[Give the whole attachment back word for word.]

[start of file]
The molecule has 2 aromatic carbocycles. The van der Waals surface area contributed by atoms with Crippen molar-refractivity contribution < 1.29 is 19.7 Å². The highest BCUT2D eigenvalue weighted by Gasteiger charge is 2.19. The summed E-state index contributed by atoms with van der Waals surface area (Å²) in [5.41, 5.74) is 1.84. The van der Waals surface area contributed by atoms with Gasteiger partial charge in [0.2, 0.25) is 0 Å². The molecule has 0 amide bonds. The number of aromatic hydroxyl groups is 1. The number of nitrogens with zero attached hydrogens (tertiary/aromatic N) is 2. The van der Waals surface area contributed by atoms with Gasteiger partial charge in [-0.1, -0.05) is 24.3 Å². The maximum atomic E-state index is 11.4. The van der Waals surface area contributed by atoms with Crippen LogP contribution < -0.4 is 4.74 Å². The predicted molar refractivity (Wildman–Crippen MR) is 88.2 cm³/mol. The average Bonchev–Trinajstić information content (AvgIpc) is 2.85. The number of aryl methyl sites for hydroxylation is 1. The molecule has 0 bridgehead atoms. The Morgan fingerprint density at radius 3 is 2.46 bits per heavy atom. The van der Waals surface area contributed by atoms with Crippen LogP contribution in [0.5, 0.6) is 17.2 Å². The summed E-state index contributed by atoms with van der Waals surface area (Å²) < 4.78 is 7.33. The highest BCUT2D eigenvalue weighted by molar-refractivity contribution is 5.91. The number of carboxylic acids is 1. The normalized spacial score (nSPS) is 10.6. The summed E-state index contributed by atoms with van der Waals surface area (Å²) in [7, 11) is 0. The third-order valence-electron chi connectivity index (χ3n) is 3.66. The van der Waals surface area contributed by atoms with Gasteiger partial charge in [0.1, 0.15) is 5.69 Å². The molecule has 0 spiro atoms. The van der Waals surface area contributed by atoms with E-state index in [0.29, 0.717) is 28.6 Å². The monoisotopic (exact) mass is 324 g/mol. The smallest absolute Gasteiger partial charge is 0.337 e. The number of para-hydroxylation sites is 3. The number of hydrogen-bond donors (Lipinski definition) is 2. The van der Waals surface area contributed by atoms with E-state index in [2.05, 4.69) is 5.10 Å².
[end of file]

The molecule has 2 aromatic carbocycles. The van der Waals surface area contributed by atoms with Crippen molar-refractivity contribution < 1.29 is 19.7 Å². The highest BCUT2D eigenvalue weighted by Gasteiger charge is 2.19. The summed E-state index contributed by atoms with van der Waals surface area (Å²) in [5.41, 5.74) is 1.84. The van der Waals surface area contributed by atoms with Gasteiger partial charge in [0.2, 0.25) is 0 Å². The molecule has 0 amide bonds. The number of aromatic hydroxyl groups is 1. The number of nitrogens with zero attached hydrogens (tertiary/aromatic N) is 2. The van der Waals surface area contributed by atoms with Gasteiger partial charge in [-0.1, -0.05) is 24.3 Å². The maximum atomic E-state index is 11.4. The van der Waals surface area contributed by atoms with Crippen LogP contribution < -0.4 is 4.74 Å². The predicted molar refractivity (Wildman–Crippen MR) is 88.2 cm³/mol. The average Bonchev–Trinajstić information content (AvgIpc) is 2.85. The number of aryl methyl sites for hydroxylation is 1. The molecule has 0 bridgehead atoms. The Morgan fingerprint density at radius 3 is 2.46 bits per heavy atom. The van der Waals surface area contributed by atoms with Crippen LogP contribution in [0.5, 0.6) is 17.2 Å². The summed E-state index contributed by atoms with van der Waals surface area (Å²) < 4.78 is 7.33. The highest BCUT2D eigenvalue weighted by molar-refractivity contribution is 5.91. The number of carboxylic acids is 1. The normalized spacial score (nSPS) is 10.6. The summed E-state index contributed by atoms with van der Waals surface area (Å²) in [7, 11) is 0. The third-order valence-electron chi connectivity index (χ3n) is 3.66. The van der Waals surface area contributed by atoms with Gasteiger partial charge in [0.1, 0.15) is 5.69 Å². The molecule has 0 spiro atoms. The van der Waals surface area contributed by atoms with E-state index in [0.29, 0.717) is 28.6 Å². The monoisotopic (exact) mass is 324 g/mol. The smallest absolute Gasteiger partial charge is 0.337 e. The number of para-hydroxylation sites is 3. The number of hydrogen-bond donors (Lipinski definition) is 2. The van der Waals surface area contributed by atoms with E-state index in [2.05, 4.69) is 5.10 Å².